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Rambling Club History

Some notes on the earliest days of the Club by Pat Wilson:

This is – unavoidably – a fragment of the CURC's long and distinguished history – mainly covering my own time with the club in the late 1950s plus a few years before and afterwards. I will be copying it around my surviving contemporaries and those on the most recent "reunions" list with the hope that some of them and our present day successors will be able to correct and add to it.

The Rambling Club held its first official ramble in – it's thought – the Michaelmas Term of 1934. Our forefathers walked fourteen miles to Horseheath on the very edge of Suffolk. We think they were led by the astronomer Fred Hoyle probably with map and telescope. And they may have danced a little on the way!

(The CURC was largely drawn from the ranks of The Round folk dance club (still dancing in Cambridge today) and enjoyed overlapping membership for many years. Right up to the 1950s ramblers would sometimes startle Sunday morning villagers with impromptu performances of "Strip the Willow" or "The Clog Dance" in front of their local pub...)

The late 1920s/early 30s was very much lift-off time for the great outdoors. The YHA was opening its first hostels and the Holiday Fellowship and the CHA were busy buying up country houses for their Spartan walking holidays. (Men and women – married or not – in separate dormitories!) Thousands of young people were out every weekend and many took part in the Kinder Scout mass trespass.

The CURC seems to have been an eccentric group from its earliest days and – at least by my time – with its own traditions. We were the only university club without any formal membership. We proudly kept a yellowing letter from the Senior Proctor allowing this on the strict condition that there were no funds or officials. The only exception was the person known as "Enquiries To" who had his name in the Varsity Handbook once a year.

All rambles began at 10:30 or so from Mill Lane Bridge (MLB) with the destination chalked up each week for late-comers. First ramble of the season was always to Eltisley. (Difficult nowadays with a New Town half way). Usually a pub at lunch time (only selling crisps and picked eggs) and late afternoon tea at a genteel tea shop or tea garden (most now gone) often run by querulous old ladies in black dresses who tended to disapprove of muddy boots and wet anoraks. 2s and 6d for tea, bread and jam and one cake if you were lucky.

We got back to Cambridge by bus or – sometimes – taxi! One of our senior members owned a decrepit London taxi called Queenie which could accommodate, dangerously, an astonishing number of ramblers inside, on the roof or just clinging on. The record was twelve, I think.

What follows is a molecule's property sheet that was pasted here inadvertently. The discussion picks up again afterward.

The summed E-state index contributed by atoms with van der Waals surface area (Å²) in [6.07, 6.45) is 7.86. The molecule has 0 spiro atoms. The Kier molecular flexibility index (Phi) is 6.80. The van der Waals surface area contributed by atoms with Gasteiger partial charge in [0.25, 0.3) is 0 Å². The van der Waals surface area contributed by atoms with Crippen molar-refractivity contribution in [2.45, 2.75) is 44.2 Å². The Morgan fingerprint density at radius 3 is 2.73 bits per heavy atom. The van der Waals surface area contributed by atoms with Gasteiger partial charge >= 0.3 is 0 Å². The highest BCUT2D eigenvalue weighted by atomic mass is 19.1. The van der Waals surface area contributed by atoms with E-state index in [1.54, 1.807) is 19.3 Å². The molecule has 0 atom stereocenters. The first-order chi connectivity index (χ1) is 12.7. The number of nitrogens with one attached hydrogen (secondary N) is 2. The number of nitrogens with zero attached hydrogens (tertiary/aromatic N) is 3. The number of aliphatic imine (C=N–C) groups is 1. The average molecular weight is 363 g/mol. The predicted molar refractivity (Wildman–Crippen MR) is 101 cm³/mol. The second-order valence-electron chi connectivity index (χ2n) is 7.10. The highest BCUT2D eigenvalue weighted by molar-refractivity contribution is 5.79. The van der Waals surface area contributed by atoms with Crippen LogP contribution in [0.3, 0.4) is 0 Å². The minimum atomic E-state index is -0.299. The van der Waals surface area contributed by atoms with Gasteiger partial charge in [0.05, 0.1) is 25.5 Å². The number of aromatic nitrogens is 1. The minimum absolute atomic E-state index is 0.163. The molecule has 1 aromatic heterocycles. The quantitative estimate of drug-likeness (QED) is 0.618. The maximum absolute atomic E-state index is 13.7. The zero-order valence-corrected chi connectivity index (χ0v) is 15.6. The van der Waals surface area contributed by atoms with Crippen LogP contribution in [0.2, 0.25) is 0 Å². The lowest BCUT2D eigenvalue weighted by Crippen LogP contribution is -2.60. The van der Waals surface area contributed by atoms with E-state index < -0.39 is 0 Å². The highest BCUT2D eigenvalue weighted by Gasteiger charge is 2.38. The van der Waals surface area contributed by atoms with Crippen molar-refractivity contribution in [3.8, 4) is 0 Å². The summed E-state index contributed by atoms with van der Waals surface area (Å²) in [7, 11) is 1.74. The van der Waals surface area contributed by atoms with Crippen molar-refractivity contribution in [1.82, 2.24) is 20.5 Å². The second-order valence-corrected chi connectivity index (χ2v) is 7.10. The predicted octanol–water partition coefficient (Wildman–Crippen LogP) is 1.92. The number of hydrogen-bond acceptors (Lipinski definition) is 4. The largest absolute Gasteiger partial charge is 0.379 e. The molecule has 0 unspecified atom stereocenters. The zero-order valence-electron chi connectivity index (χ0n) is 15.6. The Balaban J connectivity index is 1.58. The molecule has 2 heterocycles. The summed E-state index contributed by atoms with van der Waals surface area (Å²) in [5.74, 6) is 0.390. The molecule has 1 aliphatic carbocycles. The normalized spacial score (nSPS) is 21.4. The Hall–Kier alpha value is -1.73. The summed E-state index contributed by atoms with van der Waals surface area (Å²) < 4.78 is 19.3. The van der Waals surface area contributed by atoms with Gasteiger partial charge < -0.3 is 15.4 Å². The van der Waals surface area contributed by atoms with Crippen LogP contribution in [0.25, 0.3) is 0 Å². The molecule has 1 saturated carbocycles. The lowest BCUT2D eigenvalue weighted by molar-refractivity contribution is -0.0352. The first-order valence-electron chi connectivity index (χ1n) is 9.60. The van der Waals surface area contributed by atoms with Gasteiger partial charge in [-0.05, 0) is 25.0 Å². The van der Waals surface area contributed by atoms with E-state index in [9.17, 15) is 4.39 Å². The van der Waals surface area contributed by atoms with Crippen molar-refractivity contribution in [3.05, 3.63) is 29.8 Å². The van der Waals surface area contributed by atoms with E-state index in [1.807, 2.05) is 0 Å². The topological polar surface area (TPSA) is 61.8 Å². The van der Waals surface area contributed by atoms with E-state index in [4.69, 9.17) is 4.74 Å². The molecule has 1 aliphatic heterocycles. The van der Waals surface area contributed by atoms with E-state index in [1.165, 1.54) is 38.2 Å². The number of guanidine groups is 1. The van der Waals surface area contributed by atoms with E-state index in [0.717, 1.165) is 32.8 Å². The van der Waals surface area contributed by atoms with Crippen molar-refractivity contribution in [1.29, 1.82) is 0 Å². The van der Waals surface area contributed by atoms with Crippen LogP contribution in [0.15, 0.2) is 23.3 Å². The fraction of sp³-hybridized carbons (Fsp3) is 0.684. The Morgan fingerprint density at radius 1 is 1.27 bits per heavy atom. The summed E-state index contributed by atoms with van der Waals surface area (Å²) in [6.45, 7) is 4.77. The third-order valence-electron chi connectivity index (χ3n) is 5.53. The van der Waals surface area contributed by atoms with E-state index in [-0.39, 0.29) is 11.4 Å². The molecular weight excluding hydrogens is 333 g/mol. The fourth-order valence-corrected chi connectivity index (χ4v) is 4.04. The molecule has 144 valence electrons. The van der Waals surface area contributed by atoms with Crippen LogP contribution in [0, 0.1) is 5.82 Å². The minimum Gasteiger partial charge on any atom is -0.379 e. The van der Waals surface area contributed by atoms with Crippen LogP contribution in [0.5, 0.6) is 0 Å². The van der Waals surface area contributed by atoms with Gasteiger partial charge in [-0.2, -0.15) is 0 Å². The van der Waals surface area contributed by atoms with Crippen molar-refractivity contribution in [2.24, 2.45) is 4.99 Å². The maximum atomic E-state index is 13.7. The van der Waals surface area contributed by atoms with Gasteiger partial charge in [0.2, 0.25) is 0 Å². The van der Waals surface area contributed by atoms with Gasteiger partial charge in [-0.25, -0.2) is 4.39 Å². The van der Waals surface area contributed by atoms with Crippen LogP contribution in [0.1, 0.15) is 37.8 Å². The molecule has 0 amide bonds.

Sunday evening was traditionally a gathering for coffee in someone's rooms where "the archives" were read aloud to much barracking and nit-picking. These were detailed reports of the previous week's ramble – sometimes pedestrian, sometimes faux literary, occasionally in verse. Thirty volumes or so – also including accounts of vacation trips with maps and photos – are now in the University Library and can be consulted by appointment.

And there was punting – usually instead of rambling – in the Summer Term. Obviously along the Backs to Granchester or Fenstanton but also on the Ouse at Hemingford Grey or St Neots. Couples, known as "entities" (some still together in 2016) would embrace in the bottoms of punts together with the picnic things, flagons of cider and the Sunday papers.

To reduce the hiring cost we invested in our own punt "The Captain Fred" brought down by a local student entrepreneur from Yorkshire. We all paid £1 a head as shareholders. Fred always leaked a bit (never the one anyone raced to get to) but lasted for years. Believed to have sunk for ever off Jesus in the bad winter of 1963.

Three times a year there were vacation trips. North and South Wales, the Lakes and the Cairngorms and further afield. One group made it to the Arctic Circle travelling deck class and hitch-hiking home via Helsinki. In fact hitch hiking - now a lost art reserved for escaped prisoners and illegal immigrants tended to be the normal method of travel for both sexes. After finals in 1960 we held a timed hitch-hiking race from Mill Lane Bridge to the Summit of Snowdon and back. The winner – now Emeritus Professor of chemistry at Newcastle – did it in eighteen hours I think.

The Club was always keen on reunions. Fred Hoyle chaired the 25th anniversary reunion in Cats in 1960. Later we had the 1,000th ramble reunion in (I think) 1968 and the 50th in 1984. Probably a number of others since then.

There was a grand plan projected many years in advance for a massive reunion on Salisbury Plain at the time of the last total eclipse in 1999. In the event tracking down survivors assembled took us until 2001 with (I suppose) the 66th Reunion on the Yorkshire Moors. There have been a series of others with more "lost" ramblers steadily recovered until last year when my generation met the 2015 CURC – in Cambridge (!) and walked to the Gog Magogs.

We all look forward to the 85th in 2019/20. Maybe even with a spot of dancing!

Pat Wilson 2016 (last updated 27/10/2016)


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